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The Internationalist
  March 2015

In Guerrero, the Dirty War
Never Ended

The dirty war never ended: students from Ayotzinapa protest the massacre of their compañeros by state and federal police in December 2011.  (Photo: Lenin Ocampo/Jornada)

The fact that the crime of Iguala is no anomaly but one more link in the chain of deadly violence that characterizes bourgeois politics in this country can be confirmed by casting a brief glance at the history of the state of Guerrero over the last half century.

Already in the late 1950s, Guerrero was experiencing a reign of terror unleashed by the tyrannical governor, General Raúl Caballero Aburto, of the Institutional Revolutionary Party (PRI), who was charged with having murdered more than 30 people, and tortured many more. In order to fight him, a Guerrero Civic Association (ACG) was formed, which included members of the Mexican Communist Party and of the Popular Socialist Party. A number of the dead were thrown into the Pozo Meléndez sinkhole (also known as the Devil’s Mouth) near Taxco, which is where many of those persecuted during the Dirty War of the 1960s and ’70s ended up. It’s also very close to where the Aytozinapa students were disappeared last September 26.

Caballero Aburto was ultimately removed following the murder by army soldiers of 19 students in Chilpancingo, on 30 December 1960. Later, protests against the electoral fraud orchestrated by the PRI ended with a massacre of 31 December 1962, in Iguala. The ACG, led by the teacher Genaro Vázquez Rojas, a graduate of the Ayotzinapa Rural Teachers College and a member of the Revolutionary Movement of Teachers (MRM), organized a “civic work stoppage” in front of the municipal building. With the support of police and the army, white guards (private armies of gun thugs hired by local bosses) attacked the demonstration, leaving eight dead and 280 arrested. Following this massacre there was a “scorched earth” operation to take back the municipalities which been won by the Civic Association.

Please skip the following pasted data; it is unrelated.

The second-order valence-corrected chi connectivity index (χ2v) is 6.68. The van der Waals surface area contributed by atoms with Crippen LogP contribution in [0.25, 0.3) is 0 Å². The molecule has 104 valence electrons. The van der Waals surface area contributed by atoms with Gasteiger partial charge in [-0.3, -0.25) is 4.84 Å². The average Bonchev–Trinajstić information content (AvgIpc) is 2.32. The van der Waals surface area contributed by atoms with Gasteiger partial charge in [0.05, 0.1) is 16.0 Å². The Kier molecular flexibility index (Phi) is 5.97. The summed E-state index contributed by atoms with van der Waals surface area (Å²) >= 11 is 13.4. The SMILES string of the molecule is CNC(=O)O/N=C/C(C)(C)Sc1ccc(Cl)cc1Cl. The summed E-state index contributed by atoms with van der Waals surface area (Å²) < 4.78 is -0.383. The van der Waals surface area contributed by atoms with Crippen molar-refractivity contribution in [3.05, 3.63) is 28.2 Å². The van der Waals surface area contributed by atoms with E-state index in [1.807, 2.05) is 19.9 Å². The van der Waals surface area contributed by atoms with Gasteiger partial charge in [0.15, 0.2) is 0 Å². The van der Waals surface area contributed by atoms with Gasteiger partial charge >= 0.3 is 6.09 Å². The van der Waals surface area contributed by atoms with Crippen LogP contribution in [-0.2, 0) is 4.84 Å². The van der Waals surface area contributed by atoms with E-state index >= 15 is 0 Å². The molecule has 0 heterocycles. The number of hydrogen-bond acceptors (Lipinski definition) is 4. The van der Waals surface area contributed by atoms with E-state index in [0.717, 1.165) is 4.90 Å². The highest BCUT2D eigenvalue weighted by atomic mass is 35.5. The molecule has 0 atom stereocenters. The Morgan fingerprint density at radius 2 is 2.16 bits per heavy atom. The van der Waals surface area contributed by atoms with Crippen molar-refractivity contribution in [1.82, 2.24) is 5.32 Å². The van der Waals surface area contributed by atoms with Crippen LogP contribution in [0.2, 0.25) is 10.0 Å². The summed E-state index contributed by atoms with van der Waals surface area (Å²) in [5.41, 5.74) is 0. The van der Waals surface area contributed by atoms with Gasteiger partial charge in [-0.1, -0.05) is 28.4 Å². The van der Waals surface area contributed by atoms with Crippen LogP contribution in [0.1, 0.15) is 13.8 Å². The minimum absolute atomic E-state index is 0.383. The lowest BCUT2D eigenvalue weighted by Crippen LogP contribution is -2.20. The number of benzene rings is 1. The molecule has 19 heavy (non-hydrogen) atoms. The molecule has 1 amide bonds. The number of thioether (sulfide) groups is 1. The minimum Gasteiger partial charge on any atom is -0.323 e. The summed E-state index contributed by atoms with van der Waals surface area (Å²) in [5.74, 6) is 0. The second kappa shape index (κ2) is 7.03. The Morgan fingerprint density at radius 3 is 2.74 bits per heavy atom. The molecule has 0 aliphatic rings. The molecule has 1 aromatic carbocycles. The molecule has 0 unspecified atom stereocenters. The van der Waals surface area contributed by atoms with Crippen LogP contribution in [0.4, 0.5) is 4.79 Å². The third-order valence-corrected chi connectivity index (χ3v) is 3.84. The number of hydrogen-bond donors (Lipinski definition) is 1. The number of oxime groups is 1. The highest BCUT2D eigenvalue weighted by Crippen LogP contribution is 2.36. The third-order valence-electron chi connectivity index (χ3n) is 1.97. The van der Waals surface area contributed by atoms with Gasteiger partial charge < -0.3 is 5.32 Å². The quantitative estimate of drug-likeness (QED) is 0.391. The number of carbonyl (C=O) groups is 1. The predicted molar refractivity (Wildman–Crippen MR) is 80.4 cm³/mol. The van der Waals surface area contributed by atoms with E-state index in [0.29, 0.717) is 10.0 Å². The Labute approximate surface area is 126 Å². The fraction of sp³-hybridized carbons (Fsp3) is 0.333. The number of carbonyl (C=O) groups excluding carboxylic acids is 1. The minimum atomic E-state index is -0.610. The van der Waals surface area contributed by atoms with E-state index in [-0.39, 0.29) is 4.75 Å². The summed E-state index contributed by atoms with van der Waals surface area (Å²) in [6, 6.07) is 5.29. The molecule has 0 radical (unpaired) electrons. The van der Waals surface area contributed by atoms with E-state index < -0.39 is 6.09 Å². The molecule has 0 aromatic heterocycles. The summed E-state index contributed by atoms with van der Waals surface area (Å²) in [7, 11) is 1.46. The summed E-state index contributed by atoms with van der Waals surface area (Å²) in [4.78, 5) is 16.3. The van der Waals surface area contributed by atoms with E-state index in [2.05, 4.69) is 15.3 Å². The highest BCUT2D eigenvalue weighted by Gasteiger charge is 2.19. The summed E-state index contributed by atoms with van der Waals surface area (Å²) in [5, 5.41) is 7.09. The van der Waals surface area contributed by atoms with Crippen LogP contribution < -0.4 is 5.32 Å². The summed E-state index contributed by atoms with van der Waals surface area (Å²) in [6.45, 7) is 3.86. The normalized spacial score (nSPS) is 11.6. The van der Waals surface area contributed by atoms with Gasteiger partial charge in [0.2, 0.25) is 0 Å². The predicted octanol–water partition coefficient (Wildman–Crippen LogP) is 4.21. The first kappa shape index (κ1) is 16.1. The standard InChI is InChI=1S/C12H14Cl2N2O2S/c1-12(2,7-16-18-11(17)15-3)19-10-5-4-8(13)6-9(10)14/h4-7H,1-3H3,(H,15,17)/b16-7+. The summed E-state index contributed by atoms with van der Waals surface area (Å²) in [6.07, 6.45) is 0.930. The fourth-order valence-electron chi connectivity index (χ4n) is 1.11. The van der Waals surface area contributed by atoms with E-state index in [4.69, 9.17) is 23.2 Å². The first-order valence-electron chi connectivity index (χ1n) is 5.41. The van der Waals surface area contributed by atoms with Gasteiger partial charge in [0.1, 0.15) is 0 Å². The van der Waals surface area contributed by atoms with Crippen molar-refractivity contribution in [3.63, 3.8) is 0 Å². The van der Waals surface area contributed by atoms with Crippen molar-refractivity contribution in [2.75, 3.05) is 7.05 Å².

After several years as a rural school teacher, Genaro Vázquez was captured by the Guerrero police in 1966. On 18 May 1967, judicial police carried out another massacre, this time against protesting teachers in Atoyac de Álvarez, in the Costa Grande region. The judicial police fired on the crowd from the rooftops of houses, leaving a toll of between five and nine people dead and various wounded. See the vivid description of the slaughter in the magnificent book of Carlos Montemayor, Guerra en el paraíso [War in Paradise] (1991).

This set off the guerrilla uprising of Lucio Cabañas, who was leading the protest meeting in Atoyac. For his part, Genaro Vázquez, after being liberated by a guerrilla commando in 1968, undertook guerrilla struggle in the regions of Las Montaña and the Costa Chica under the name of the National Revolutionary Civic Association. He died in a traffic accident in February 1972 in obscure circumstances. According to the report/novel of the always well-informed Carlos Montemayor, Genaro was finished off by a military man.

During the 1970s and ’80s, Guerrero was the scene of one of the bloodiest episodes of the dirty war against the guerrillas. The state was literally subjected to a state of military siege. The 27th Military Zone, with headquarters in Acapulco, was outfitted with the most modern military equipment of the time. The Federal Security Directorate and the Army carried out massacres of entire peasant settlements, applying brutal counterinsurgency techniques in order to sweep away popular support for the guerrillas. As Laura Castellanos, author of México armado (2007), commented: